Kombucha- What is it?
Some call it the Immortal Health Elixir and it is over 2,000 years old. So you may be wondering, Kombucha- What is it?
It is fermented tea, normally made with either black or green tea and sugar. There is a little carbonated and the can be made into many delicious flavors. When it is ready it may have a slight vinegar smell but should not taste vinegary.
Kombucha sounds like it is complicated but really kombucha is just a few simple ingredients.
Basic Kombucha is made with caffeinated black or green tea, sugar and a scoby.
What is a Scoby?
A scoby is a “symbiotic ‘colony’ of bacteria and yeast”. This is the most important part of making Kombucha. Without the Scoby you just have sweet tea but add in the Scoby for about 7 days and it feeds on the caffeine and sugar and turns your ordinary sweet tea into delicious fermented tea-Kombucha.
You can drink it just like this or second ferment it to add flavor and carbonation.
Buying a scoby
If you are wondering where in the world am I going to get this scoby thing. Don’t worry. See the links below for some scoby options and kombucha starter kits.
Benefits of Kombucha
After fermentation kombucha becomes carbonated and contains vinegar, b-vitamins, enzymes, probiotics.
Some possible good side effects:
Cleansing and Detoxification
Reduced Joint Pain
Some Possible negative side effects:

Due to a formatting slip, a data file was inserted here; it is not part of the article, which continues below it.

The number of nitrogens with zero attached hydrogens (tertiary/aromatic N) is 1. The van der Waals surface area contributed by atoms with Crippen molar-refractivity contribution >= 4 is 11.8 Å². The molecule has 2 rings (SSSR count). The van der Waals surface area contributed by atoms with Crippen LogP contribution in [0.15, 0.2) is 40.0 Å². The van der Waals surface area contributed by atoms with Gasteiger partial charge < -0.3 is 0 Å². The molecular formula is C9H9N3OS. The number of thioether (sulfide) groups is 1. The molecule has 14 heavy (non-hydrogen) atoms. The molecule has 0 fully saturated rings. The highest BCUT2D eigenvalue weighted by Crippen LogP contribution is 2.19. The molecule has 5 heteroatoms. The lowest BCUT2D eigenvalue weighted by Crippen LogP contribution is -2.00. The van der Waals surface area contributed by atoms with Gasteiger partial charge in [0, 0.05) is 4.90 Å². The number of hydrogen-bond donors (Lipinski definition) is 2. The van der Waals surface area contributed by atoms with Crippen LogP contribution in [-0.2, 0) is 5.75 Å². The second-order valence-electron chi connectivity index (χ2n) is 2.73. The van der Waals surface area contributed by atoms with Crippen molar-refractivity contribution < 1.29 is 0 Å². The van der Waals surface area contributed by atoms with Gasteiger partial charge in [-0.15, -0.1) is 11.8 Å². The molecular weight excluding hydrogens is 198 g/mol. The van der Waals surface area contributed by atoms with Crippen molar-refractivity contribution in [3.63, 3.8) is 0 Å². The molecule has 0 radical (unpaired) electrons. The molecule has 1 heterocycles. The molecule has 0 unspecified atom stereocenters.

Some people have experienced stomach upset, infections and allergic reactions. It is from the acidity that this can cause problems for people with digestive problems like stomach ulcers, heartburn, or any sensitivity to very acidic foods.
Start with a small amount in moderation and gradually work your way up to drinking more to see if you have any negative reaction to it. To limit your risk, buy pre-made kombucha that’s been tested for bacterial contamination. Make sure to sterilize any equipment or bottles you are using when making Kombucha at home.
Those with very poor immune systems, pregnant women and young children would be wise to not drink Kombucha.
Anyone who is avoiding alcohol or caffeine might want to avoid drinking Kombucha also.
To drink or not to drink Kombucha?
After weighing the possible good side effects vs the possible bad side effects it is up to each one individually to decide if they want to try Kombucha. I like brewing my own and coming up with flavors I like. It is also much less expensive to brew at home but if one is concerned about quality control they they might want to buy it from their local health food store, Wegmans or Whole Foods.
My reasons for drinking Kombucha are that it taste good, has only about 35-60 calories per 16 oz and makes me feel good.
Next time your drinking a Kombucha and someone says to you “Hey, so Kombucha- What is it?” You will have the answer.